Cells That Function in Adaptive Immune Responses

Cells that function in adaptive immunity are lymphocytes (Figs. 1.2, 1.4). There are two broad classes of lymphocytes, B lymphocytes and T lymphocytes. Each cell type has a distinct function and mode of activation. In addition, subsets of cells within each class of lymphocytes have distinct roles. Lymphocytes possess unique antigen recognizing receptors, which endows them with the ability to interact with one antigen, but not another.

B lymphocytes

B lymphocytes express cell surface antigen receptors termed antibodies or immunoglobulins. These cell surface antibodies are the instruments by which B cells recognize and interact with antigen. In the presence of specific antigen, and appropriate costimulatory molecules, B cells will clonally expand and differentiate into antibody secreting plasma cells. For protein antigens, B-cell differentiation requires stimulation with cytokines secreted by T cells, as well as cognate interaction with a subset of T lymphocytes.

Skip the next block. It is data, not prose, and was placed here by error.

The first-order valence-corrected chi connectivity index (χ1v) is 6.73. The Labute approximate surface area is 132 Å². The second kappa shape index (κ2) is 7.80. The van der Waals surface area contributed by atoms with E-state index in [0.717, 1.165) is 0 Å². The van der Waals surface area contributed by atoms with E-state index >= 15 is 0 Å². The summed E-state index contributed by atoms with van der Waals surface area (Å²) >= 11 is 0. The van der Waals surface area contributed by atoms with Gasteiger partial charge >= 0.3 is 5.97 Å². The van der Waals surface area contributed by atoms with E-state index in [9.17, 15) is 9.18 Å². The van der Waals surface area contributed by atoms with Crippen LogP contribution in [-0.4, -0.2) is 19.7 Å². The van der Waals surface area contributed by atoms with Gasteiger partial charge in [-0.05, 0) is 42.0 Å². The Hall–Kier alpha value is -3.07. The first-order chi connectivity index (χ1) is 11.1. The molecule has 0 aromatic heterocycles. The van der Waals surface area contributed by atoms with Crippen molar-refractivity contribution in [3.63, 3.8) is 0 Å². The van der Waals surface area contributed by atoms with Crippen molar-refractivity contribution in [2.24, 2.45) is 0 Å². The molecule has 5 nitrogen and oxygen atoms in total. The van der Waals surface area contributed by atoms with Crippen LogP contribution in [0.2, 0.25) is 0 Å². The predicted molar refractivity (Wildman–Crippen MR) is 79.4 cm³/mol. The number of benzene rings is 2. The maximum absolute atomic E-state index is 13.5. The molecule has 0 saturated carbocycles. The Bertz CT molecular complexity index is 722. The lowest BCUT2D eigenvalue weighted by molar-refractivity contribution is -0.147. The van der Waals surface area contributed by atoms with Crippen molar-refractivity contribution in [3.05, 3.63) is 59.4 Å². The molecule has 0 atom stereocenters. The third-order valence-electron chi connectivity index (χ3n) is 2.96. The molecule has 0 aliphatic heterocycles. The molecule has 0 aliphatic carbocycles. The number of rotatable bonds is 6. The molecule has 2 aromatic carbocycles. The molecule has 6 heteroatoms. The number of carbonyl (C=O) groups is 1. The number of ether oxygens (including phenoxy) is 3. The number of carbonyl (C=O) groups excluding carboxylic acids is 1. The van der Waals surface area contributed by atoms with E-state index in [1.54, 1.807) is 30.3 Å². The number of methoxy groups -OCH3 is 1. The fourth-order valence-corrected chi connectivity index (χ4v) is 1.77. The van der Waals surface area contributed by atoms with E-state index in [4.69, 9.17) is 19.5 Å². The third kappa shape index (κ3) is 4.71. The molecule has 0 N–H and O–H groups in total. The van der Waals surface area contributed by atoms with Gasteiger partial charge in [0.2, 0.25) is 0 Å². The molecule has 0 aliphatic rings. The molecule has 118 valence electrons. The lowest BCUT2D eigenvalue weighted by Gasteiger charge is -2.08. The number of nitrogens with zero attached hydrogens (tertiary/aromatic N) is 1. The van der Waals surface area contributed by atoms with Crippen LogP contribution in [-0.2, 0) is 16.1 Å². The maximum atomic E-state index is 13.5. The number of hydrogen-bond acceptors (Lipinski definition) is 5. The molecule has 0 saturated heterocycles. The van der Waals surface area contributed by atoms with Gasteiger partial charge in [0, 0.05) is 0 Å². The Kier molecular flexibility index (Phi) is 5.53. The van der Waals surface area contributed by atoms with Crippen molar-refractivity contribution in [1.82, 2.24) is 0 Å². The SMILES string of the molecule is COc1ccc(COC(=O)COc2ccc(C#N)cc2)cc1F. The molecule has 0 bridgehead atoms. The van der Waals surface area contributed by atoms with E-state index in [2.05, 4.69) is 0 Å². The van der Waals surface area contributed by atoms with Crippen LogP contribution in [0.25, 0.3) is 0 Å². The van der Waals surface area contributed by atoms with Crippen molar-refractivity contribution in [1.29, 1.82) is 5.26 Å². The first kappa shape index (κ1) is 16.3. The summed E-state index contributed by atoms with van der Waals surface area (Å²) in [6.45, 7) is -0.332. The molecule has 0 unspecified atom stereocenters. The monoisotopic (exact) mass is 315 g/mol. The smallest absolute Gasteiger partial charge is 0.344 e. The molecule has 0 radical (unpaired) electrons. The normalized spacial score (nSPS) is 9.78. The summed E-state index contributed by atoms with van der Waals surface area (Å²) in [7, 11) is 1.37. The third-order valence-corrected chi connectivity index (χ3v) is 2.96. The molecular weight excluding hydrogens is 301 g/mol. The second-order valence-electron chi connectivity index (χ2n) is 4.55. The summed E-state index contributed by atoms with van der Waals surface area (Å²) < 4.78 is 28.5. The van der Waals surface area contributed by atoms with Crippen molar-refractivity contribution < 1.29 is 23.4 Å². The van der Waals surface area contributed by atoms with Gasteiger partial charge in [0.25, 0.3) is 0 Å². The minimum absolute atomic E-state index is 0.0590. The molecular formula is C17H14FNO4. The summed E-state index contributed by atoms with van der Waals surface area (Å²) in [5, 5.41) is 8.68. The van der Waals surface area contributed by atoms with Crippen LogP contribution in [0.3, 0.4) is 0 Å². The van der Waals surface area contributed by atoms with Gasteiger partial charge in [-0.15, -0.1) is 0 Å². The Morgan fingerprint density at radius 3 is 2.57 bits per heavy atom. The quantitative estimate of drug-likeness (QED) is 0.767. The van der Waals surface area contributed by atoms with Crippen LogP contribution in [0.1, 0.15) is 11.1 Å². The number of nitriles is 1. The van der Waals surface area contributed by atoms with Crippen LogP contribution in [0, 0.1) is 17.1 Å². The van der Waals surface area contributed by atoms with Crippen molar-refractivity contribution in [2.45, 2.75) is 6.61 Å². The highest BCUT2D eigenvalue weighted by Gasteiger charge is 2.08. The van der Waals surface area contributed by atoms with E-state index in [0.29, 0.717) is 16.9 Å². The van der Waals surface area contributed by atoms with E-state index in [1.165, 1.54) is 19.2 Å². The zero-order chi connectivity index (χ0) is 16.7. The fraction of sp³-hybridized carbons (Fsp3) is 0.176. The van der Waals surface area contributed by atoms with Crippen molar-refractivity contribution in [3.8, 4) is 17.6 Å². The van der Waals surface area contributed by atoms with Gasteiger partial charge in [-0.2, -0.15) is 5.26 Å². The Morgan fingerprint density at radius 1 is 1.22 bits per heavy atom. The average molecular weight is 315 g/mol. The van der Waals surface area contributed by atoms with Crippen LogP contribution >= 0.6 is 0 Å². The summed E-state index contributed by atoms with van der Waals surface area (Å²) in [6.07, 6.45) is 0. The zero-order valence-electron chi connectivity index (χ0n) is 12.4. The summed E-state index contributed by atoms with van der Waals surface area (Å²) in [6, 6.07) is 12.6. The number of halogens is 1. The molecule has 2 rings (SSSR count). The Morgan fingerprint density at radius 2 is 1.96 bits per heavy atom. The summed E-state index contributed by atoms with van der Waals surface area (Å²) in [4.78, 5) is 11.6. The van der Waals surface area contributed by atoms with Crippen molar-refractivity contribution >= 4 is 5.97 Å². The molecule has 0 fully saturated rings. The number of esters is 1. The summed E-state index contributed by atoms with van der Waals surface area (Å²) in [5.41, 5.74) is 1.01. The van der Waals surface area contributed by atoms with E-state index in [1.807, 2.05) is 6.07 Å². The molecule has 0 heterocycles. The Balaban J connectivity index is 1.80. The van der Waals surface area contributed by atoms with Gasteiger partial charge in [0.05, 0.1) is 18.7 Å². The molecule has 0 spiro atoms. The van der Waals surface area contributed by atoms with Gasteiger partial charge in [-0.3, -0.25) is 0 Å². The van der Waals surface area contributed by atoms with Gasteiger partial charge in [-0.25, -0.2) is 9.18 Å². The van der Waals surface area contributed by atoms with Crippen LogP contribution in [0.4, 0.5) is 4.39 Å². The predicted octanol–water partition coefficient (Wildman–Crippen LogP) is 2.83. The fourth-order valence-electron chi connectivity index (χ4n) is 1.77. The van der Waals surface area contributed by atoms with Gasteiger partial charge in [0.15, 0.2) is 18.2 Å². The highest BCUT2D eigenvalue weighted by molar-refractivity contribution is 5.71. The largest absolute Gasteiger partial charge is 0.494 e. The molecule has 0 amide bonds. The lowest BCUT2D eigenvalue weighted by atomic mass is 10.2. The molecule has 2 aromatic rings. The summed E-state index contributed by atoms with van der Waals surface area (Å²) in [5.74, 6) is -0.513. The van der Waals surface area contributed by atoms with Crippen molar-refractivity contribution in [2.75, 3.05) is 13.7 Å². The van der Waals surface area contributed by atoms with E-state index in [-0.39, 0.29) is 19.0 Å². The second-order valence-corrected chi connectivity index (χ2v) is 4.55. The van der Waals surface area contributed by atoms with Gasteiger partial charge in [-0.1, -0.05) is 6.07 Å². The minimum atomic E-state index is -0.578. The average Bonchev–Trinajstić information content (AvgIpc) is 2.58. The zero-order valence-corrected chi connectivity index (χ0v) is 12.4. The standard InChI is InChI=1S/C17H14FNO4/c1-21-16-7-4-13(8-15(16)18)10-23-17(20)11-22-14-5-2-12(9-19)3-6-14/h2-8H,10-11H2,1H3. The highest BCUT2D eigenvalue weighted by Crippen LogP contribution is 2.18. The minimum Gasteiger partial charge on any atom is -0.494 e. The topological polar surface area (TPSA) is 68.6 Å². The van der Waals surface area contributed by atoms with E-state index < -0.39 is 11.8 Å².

T lymphocytes

T lymphocytes are cells that express antigen recognizing receptors termed T cell receptors. T cells express one of two types of T-cell receptor, alpha/beta receptors or gamma/delta receptors. This designation refers to the polypeptides that make up the receptor. Most of the T cells in the body express alpha/beta receptors. Unless otherwise specified, the term T cell in this book refers to T cells expressing alpha/beta T-cell receptors. Alpha/beta T-cell receptors recognize, and interact with, antigen fragments that are displayed in the groove of proteins expressed on the surface of cells. The proteins that display antigen fragments are termed either class I MHC or class II MHC.